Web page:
Welcome to The Fast Diet › The official Fast forums › Mind › Coping strategies for hunger › Finding fast days very difficult – don't want to give up!
This topic contains 6 replies, has 6 voices, and was last updated by dykask 3 years, 10 months ago.
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4 Sep 17
Hello everyone 🙂
I’m a 33 year old woman living in Melbourne, Australia, and I’ve been trying to do the 5:2 diet over the last few weeks to lose around 8 kilograms I’ve put on over the last few years..
I’m finding the fast days really hard, and dread them! I haven’t been able to stick to 5:2 throughout the four weeks I’ve tried to because I feel so grumpy, emotional, light-headed and flat (and hungry!!) on fast days and because of this feel like I should give up so I do…!
I’d like to keep trying, but wondered if anyone has any tips? I eat mostly plant-based except for eggs, and usually eat fairly well, but I’ve put on weight due to some issues with alcohol (no longer drink at all) and personal stuff getting in the way of mindful eating..
Thanks in advance!!
People have a lot of different approaches to their fast days (FDs), some just have water some have 500 cals, some eat 2-3 small meals and some just one. I found that over the first month I needed to experiment with the options to find the format that worked for me. The things that helped:
– after experimenting I found that my best option is to delay eating for as long as possible. If I don’t it’s a very difficult FD as my appetite seems to kick in as soon as I start to eat. I usually have a small snack early-mid afternoon (eg piece of fruit, hot milk cocoa, cup of soup). Then I have a low calorie but large volume dinner that always includes lots of vegetables and some solid protein (eg meat, legumes or eggs). I don’t eat grains on fast days as they always make a FD harder for me.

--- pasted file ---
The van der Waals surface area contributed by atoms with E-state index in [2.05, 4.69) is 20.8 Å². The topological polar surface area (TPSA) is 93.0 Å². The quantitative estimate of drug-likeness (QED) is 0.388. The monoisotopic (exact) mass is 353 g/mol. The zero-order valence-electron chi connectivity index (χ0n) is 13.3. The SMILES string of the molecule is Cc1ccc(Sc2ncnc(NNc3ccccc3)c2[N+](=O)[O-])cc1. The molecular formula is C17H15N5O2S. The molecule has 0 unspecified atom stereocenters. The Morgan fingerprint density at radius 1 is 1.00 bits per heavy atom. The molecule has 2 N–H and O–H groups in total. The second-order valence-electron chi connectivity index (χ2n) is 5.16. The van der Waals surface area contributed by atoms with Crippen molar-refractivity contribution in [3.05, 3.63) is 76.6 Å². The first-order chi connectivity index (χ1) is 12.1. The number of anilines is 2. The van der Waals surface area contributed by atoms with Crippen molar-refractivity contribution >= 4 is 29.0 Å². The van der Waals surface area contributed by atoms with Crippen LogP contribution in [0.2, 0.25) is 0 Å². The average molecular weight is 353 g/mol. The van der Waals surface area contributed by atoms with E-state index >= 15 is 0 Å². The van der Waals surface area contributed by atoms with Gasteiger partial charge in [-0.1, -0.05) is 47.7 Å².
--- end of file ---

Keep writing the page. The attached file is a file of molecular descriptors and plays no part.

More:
– access to drinks that I could have instead of eating. For some this will be herbal tea, black coffee or water. I actually allowed the calories for a cup of LF milk so I could drink cups of milky tea made the way I like it. I find this a good replacement for meals.
– I need my FDs to be busy but not too busy. If it’s a slow day I’m tempted to snack, but if it’s too busy I start to feel tired and in need of energy. So something in between works for me. My FDs vary week to week so I can choose the most suitable days.
– As with you, mindful eating is important. Eating slowly and enjoying the food I eat makes a difference to me feeling satisfied. A part of this for me has been to stop thinking of mealtimes. Eating in relation to genuine hunger rather than the time on the clock was an essential change for me and I try to do this every day. The end result of this is that I eat one meal and a snack on FDs and usually 2 meals and a snack on the other days. This would not be a pattern that works for a lot of people but it really does for me and I only discovered it by listening to my body.
Forum discussions that might be useful for you to read:
Find an appropriate forum group and join, it does help to have the daily support. Some options that might be suitable for you:
I hope things improve for you.
I kind of sounds like you are experiencing mild withdrawal symptoms on your fast days. What are you eating on your non-fast days? Maybe there is some type of food causing problems.